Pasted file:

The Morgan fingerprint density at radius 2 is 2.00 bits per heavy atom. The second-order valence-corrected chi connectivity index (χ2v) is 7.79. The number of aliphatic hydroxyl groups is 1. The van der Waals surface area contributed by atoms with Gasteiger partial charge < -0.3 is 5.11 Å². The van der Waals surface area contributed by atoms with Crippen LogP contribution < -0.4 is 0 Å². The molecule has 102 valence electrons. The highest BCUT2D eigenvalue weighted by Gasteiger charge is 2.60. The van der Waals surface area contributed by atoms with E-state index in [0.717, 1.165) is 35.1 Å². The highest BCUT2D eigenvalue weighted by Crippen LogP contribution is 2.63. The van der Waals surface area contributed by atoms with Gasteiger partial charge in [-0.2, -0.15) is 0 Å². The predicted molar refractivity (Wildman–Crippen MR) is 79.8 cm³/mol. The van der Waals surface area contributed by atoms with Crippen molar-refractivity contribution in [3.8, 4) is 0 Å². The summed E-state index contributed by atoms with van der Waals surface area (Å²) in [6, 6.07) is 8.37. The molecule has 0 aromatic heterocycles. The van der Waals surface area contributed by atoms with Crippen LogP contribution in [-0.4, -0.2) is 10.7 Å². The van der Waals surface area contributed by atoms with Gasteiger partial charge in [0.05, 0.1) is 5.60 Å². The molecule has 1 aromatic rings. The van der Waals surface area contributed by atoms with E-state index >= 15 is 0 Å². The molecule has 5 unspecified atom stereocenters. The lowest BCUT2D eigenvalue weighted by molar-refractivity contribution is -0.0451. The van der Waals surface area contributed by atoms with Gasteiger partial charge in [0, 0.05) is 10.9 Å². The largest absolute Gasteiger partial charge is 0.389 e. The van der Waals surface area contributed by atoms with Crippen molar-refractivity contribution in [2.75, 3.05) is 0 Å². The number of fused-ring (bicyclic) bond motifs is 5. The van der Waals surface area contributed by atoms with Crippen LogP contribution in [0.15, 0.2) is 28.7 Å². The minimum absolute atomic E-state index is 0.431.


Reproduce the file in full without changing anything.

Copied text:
The Morgan fingerprint density at radius 2 is 2.00 bits per heavy atom. The second-order valence-corrected chi connectivity index (χ2v) is 7.79. The number of aliphatic hydroxyl groups is 1. The van der Waals surface area contributed by atoms with Gasteiger partial charge < -0.3 is 5.11 Å². The van der Waals surface area contributed by atoms with Crippen LogP contribution < -0.4 is 0 Å². The molecule has 102 valence electrons. The highest BCUT2D eigenvalue weighted by Gasteiger charge is 2.60. The van der Waals surface area contributed by atoms with E-state index in [0.717, 1.165) is 35.1 Å². The highest BCUT2D eigenvalue weighted by Crippen LogP contribution is 2.63. The van der Waals surface area contributed by atoms with Gasteiger partial charge in [-0.2, -0.15) is 0 Å². The predicted molar refractivity (Wildman–Crippen MR) is 79.8 cm³/mol. The van der Waals surface area contributed by atoms with Crippen molar-refractivity contribution in [3.8, 4) is 0 Å². The summed E-state index contributed by atoms with van der Waals surface area (Å²) in [6, 6.07) is 8.37. The molecule has 0 aromatic heterocycles. The van der Waals surface area contributed by atoms with Crippen LogP contribution in [-0.4, -0.2) is 10.7 Å². The van der Waals surface area contributed by atoms with Gasteiger partial charge in [0.05, 0.1) is 5.60 Å². The molecule has 1 aromatic rings. The van der Waals surface area contributed by atoms with E-state index >= 15 is 0 Å². The molecule has 5 unspecified atom stereocenters. The lowest BCUT2D eigenvalue weighted by molar-refractivity contribution is -0.0451. The van der Waals surface area contributed by atoms with Gasteiger partial charge in [0, 0.05) is 10.9 Å². The largest absolute Gasteiger partial charge is 0.389 e. The van der Waals surface area contributed by atoms with Crippen molar-refractivity contribution in [2.75, 3.05) is 0 Å². The number of fused-ring (bicyclic) bond motifs is 5. The van der Waals surface area contributed by atoms with Crippen LogP contribution in [0.15, 0.2) is 28.7 Å². The minimum absolute atomic E-state index is 0.431.